If history is to be of any use to those who study it, it ought to help them understand the nature of the country and society they live in.
The medieval is part of the mosaic of modern Australia. Our nation’s heritage on this island continent is full of it: in aesthetics, institutions, laws, languages, identities, moralities.
The court would laugh at rather than with the fool.
Art and science may seem like opposites, but throughout history the disciplines have fed off each other − and still do today.
In my research, I try to uncover the cultural significance of the placenta and afterbirth in premodern Europe to help us better understand the social and medical history of this important organ.
Martin Puchner’s engaging new history argues that every culture has its backstory of influences
Truth-telling between First Nations and non-Indigenous people is a vital step in recognising past colonial wrongdoing. And research has found it is also a step towards self-determination and healing.
From semitropical playgrounds to life-endangering climate risks: Going back over a century, California’s and Florida’s growth has been predicated on climate – and promises of the good life.
No matter how much we believe our knowledge and our technological capabilities have evolved, pandemics prove we are still at the mercy of the natural world.
Using urine in pregnancy testing dates as far back as ancient Egypt.
From pulling faces to reading the bumps on your head, these historic leisure activities could be handy for a rainy summer day.
In the 19th century, it was impossible to get a London paper to distant towns or cities by breakfast. This gave local newspapers an advantage in distribution.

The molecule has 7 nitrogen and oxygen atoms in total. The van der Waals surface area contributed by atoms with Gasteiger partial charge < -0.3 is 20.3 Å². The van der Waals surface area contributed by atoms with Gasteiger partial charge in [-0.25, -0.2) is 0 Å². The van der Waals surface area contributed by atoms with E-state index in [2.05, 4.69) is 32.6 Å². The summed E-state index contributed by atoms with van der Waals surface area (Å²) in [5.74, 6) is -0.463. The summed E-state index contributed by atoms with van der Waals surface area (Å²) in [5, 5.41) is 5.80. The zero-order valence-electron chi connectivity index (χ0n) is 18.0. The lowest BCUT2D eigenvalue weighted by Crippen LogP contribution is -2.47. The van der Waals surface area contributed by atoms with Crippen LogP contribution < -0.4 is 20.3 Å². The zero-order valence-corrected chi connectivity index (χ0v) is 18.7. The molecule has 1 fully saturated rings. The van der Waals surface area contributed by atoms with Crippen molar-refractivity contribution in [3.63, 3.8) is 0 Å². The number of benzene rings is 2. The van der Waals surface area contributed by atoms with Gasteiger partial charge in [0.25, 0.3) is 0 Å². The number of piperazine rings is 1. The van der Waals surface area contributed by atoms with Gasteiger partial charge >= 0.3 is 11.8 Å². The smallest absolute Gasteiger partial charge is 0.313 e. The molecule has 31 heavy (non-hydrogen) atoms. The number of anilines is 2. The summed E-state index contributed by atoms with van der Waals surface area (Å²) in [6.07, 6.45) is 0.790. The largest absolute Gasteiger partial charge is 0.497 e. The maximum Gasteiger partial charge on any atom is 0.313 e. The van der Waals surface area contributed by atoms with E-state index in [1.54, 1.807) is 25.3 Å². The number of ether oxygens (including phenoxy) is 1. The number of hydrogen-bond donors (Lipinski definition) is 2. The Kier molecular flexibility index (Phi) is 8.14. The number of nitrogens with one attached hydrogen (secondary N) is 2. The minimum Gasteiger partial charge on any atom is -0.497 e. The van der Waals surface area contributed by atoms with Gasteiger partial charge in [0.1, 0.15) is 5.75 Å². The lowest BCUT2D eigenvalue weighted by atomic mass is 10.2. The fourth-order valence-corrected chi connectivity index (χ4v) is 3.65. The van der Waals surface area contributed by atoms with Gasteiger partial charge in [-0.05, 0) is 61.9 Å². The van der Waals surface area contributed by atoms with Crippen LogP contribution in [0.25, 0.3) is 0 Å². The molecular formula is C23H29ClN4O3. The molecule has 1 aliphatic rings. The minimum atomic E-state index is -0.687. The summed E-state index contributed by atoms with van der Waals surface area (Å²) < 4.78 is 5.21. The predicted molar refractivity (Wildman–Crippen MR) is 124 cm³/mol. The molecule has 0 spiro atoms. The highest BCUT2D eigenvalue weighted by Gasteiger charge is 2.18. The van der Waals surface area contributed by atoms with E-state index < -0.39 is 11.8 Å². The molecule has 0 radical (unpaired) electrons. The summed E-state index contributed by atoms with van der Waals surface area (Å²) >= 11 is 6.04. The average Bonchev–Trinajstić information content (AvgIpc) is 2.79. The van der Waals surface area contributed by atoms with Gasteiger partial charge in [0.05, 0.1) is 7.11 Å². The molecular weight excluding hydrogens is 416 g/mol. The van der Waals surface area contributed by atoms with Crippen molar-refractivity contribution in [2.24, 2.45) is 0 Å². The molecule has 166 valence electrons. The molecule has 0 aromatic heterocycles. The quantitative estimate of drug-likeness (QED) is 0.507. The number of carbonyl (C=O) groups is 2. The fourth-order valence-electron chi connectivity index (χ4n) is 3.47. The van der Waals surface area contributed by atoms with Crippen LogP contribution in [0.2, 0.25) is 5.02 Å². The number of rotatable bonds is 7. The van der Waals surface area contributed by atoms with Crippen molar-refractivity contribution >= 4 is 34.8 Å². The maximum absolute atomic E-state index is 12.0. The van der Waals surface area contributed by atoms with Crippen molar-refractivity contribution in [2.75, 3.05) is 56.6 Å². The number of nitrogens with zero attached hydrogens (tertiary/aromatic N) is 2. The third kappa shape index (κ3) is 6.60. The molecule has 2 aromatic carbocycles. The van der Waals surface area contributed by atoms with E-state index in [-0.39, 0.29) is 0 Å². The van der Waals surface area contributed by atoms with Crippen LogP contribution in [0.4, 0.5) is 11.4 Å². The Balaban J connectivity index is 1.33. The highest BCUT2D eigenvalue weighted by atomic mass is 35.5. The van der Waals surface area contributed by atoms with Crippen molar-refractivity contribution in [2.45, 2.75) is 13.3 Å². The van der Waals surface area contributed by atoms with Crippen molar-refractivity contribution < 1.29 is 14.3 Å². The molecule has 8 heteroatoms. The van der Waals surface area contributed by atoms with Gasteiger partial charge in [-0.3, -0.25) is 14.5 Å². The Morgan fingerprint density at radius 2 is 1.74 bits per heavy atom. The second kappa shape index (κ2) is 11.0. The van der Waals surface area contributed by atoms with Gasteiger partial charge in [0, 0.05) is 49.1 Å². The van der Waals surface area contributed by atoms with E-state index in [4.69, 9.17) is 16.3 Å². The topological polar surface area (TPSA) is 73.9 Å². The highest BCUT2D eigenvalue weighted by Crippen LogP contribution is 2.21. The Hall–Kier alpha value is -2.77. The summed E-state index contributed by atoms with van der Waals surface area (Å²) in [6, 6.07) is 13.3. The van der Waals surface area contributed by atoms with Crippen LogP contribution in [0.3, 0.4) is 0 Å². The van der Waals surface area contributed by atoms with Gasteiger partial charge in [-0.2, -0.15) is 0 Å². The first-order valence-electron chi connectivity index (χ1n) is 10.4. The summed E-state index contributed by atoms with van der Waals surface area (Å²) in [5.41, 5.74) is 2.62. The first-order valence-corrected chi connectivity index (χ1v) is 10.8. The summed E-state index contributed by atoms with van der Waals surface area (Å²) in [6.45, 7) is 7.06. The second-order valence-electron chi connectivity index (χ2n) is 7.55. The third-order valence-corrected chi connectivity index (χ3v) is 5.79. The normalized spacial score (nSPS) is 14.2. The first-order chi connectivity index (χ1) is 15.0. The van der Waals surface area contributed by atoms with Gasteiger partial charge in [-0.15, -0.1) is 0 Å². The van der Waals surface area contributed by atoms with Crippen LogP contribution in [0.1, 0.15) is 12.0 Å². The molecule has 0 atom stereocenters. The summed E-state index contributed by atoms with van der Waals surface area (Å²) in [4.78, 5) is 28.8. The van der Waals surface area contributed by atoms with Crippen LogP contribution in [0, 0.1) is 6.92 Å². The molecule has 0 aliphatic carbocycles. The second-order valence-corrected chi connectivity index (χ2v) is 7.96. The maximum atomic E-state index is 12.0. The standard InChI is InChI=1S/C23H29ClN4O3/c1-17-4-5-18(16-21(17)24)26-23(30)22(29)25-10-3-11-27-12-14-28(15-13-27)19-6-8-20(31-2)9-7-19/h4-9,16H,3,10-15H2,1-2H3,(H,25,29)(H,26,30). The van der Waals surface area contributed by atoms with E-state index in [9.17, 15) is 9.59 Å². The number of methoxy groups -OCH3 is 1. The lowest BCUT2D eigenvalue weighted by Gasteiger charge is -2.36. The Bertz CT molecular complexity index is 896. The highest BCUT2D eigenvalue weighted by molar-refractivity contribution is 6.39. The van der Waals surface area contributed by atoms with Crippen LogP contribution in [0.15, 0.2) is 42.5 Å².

98% of Australia’s Japanese population were sent to internment camps during the second world war.
Brothers of Italy want streets named after fascist figures and the far-right’s ‘contribution’ to democracy recognised on national days of memory.
Collaborators cannot be reduced to single types. Their motivations are varied and can be hard to interpret.
Ancient stories of the sea and the sky date back to the end of the last ice age.
Chicken pâté was mixed with gravy, gelatine and whipped cream, before being frozen in decorative cups.
There was no one type of slavery in ‘biblical’ or ‘ancient’ societies, given how varied they were. But much of what historians know about slavery during those eras is horrific.
The findings suggest that the depth of the relationships Viking-age people had with animals have been dramatically underrepresented.
How did the letter x get its enduring role as a symbol of the unknown? A mathematician explains why it’s hard to say for sure.